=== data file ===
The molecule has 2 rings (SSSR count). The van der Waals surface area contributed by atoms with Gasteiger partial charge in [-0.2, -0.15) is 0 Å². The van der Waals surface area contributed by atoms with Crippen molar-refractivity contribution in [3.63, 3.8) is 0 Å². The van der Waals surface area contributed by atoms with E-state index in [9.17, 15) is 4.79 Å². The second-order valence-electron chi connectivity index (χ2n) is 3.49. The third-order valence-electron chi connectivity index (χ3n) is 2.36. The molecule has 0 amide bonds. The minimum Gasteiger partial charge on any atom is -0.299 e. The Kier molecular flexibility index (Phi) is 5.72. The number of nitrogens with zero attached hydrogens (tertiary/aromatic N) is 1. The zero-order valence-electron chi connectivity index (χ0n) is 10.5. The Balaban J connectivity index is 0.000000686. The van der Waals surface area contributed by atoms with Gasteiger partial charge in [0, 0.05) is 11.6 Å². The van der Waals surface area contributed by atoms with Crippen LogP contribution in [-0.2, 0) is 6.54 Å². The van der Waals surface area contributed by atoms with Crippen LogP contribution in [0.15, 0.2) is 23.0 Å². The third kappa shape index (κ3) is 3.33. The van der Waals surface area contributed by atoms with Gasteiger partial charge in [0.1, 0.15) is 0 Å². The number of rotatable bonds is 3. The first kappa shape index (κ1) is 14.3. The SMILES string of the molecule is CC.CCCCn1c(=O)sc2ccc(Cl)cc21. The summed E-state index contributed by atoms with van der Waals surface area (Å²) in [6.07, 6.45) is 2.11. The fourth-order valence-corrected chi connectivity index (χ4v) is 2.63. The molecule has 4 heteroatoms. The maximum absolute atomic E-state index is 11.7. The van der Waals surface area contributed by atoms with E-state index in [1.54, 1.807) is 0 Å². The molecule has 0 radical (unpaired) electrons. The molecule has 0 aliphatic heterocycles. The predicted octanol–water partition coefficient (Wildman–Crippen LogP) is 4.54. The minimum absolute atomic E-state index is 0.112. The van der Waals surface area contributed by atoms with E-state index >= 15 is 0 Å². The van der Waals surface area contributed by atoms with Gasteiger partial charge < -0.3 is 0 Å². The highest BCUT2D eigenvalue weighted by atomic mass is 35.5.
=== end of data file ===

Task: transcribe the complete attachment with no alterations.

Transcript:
The molecule has 2 rings (SSSR count). The van der Waals surface area contributed by atoms with Gasteiger partial charge in [-0.2, -0.15) is 0 Å². The van der Waals surface area contributed by atoms with Crippen molar-refractivity contribution in [3.63, 3.8) is 0 Å². The van der Waals surface area contributed by atoms with E-state index in [9.17, 15) is 4.79 Å². The second-order valence-electron chi connectivity index (χ2n) is 3.49. The third-order valence-electron chi connectivity index (χ3n) is 2.36. The molecule has 0 amide bonds. The minimum Gasteiger partial charge on any atom is -0.299 e. The Kier molecular flexibility index (Phi) is 5.72. The number of nitrogens with zero attached hydrogens (tertiary/aromatic N) is 1. The zero-order valence-electron chi connectivity index (χ0n) is 10.5. The Balaban J connectivity index is 0.000000686. The van der Waals surface area contributed by atoms with Gasteiger partial charge in [0, 0.05) is 11.6 Å². The van der Waals surface area contributed by atoms with Crippen LogP contribution in [-0.2, 0) is 6.54 Å². The van der Waals surface area contributed by atoms with Crippen LogP contribution in [0.15, 0.2) is 23.0 Å². The third kappa shape index (κ3) is 3.33. The van der Waals surface area contributed by atoms with Gasteiger partial charge in [0.1, 0.15) is 0 Å². The number of rotatable bonds is 3. The first kappa shape index (κ1) is 14.3. The SMILES string of the molecule is CC.CCCCn1c(=O)sc2ccc(Cl)cc21. The summed E-state index contributed by atoms with van der Waals surface area (Å²) in [6.07, 6.45) is 2.11. The fourth-order valence-corrected chi connectivity index (χ4v) is 2.63. The molecule has 4 heteroatoms. The maximum absolute atomic E-state index is 11.7. The van der Waals surface area contributed by atoms with E-state index in [1.54, 1.807) is 0 Å². The molecule has 0 radical (unpaired) electrons. The molecule has 0 aliphatic heterocycles. The predicted octanol–water partition coefficient (Wildman–Crippen LogP) is 4.54. The minimum absolute atomic E-state index is 0.112. The van der Waals surface area contributed by atoms with E-state index >= 15 is 0 Å². The van der Waals surface area contributed by atoms with Gasteiger partial charge < -0.3 is 0 Å². The highest BCUT2D eigenvalue weighted by atomic mass is 35.5.